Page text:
Dietary Antioxidants:Prevention of Deletion Mutations

#C172 Can Dietary Antioxidants Prevent Deletion Mutations?

Catherine B. Klein,1 Kanae Mure,2 Joanna Leszczynska,1 Joshua Matz,1 Audrey King,1 Toby G. Rossman.1

NYU School of Medicine,1 Tuxedo, NY, Wakayama Medical University,2 Wakayama City, Wakayama, Japan.

Chemoprevention can occur on many levels, including at the earliest stages of cancer cell initiation. At that level, numerous dietary antioxidants have been shown to moderate or prevent mutations and other genotoxic endpoints in a variety of experimental systems in vitro and in vivo.

Using two different in vitro mammalian cell culture models, we have investigated the antimutagenic potential of several dietary antioxidants, including the vitamin supplements a-tocopherol and ascorbate, the tomato-derived carotenoid lycopene, and the green tea polyphenol (-)-epigallocatechin gallate (EGCG).

In human mismatch repair deficient (hMLH1-) HCT116 cells derived from a patient with hereditary nonpolyposis colorectal cancer (HNPCC, Lynch Syndrome II), all four antioxidants are quite efficient at reducing the inherent high levels of spontaneous mutagenesis characteristic of these cells.

Lycopene was the most effective antimutagen in this group, reducing the spontaneous mutation rate at the hprt locus by about 70% over several weeks of continuous culture of the cells.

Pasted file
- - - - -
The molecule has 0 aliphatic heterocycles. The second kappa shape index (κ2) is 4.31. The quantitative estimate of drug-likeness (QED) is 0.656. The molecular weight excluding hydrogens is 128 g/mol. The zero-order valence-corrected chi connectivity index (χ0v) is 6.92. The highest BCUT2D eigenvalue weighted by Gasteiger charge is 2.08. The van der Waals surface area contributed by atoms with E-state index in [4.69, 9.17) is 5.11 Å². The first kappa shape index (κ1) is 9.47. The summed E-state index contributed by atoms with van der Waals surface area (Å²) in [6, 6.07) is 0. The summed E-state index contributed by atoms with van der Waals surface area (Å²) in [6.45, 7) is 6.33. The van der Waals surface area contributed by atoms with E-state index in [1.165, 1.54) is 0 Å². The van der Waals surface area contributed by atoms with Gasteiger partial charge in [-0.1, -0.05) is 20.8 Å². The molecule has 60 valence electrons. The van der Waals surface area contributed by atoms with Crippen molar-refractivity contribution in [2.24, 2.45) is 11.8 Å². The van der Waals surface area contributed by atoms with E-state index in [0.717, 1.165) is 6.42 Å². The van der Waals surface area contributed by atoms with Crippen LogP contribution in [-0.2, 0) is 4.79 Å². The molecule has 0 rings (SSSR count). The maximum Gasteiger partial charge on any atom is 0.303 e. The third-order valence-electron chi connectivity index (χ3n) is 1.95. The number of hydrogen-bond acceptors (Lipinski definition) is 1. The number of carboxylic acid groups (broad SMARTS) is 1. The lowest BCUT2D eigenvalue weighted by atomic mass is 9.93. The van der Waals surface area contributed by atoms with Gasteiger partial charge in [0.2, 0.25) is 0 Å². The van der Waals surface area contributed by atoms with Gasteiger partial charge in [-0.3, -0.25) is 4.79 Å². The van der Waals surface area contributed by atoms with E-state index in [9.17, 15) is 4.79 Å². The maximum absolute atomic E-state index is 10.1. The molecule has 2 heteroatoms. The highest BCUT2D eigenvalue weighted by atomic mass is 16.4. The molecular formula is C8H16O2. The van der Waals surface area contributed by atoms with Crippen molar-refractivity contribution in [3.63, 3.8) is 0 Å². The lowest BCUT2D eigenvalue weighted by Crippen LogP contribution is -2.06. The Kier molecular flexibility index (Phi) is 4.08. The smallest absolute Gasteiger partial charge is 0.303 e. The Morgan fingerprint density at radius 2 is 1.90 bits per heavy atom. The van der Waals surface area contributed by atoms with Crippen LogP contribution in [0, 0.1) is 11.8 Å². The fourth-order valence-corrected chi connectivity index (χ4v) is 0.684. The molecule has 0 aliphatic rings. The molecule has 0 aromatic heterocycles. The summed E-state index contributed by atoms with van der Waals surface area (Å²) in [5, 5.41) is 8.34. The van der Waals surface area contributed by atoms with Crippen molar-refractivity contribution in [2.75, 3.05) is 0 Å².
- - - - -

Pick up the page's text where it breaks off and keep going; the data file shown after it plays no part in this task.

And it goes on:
In studies aimed at investigating the mechanism by which lycopene reduced the accumulation of spontaneous mutations in these cells, analysis of the spectrum of recoverable hprt mutations shows a significant shift in favor of deletions among the mutants isolated from the lycopene-treated cultures.

Thus, while lycopene greatly reduced the mutant yield in exposed cell cultures, it primarily eliminated spontaneous base substitution mutations leaving the deletion mutations to predominate in these cultures.

In support of this finding, data obtained using the gpt transgenic Chinese hamster G12 cells shows that X-ray induced deletion mutants are also selectively retained (not inhibited) in cultures pre-treated with catalase or vitamin E. Similar studies in G12 cells with X-rays and lycopene are currently ongoing.

Whereas antioxidants appear to inhibit both spontaneous and carcinogen-induced mutations, most likely by scavenging mutagenic reactive oxygen radicals, in these studies they are less effective against preventing deletion mutations which can ultimately lead to loss of heterozygosity of cancer suppressing genes.

In addition to beginning to understand the mechanisms by which dietary antioxidants may prevent mutagenic damage in mammalian cells, these findings also challenge the concept that deletion mutations comprise a significant portion of the DNA oxidation spectra.

In summary, our studies on the analysis of mutation spectra in antioxidant-exposed mammalian cells suggests that antioxidants do not effectively prevent deletion mutations of spontaneous or carcinogen induced origin.

Supported by CA89732, CA73610, ES09845, and T32 ES07324

Frontiers in Cancer Prevention Research, 2003 AACR

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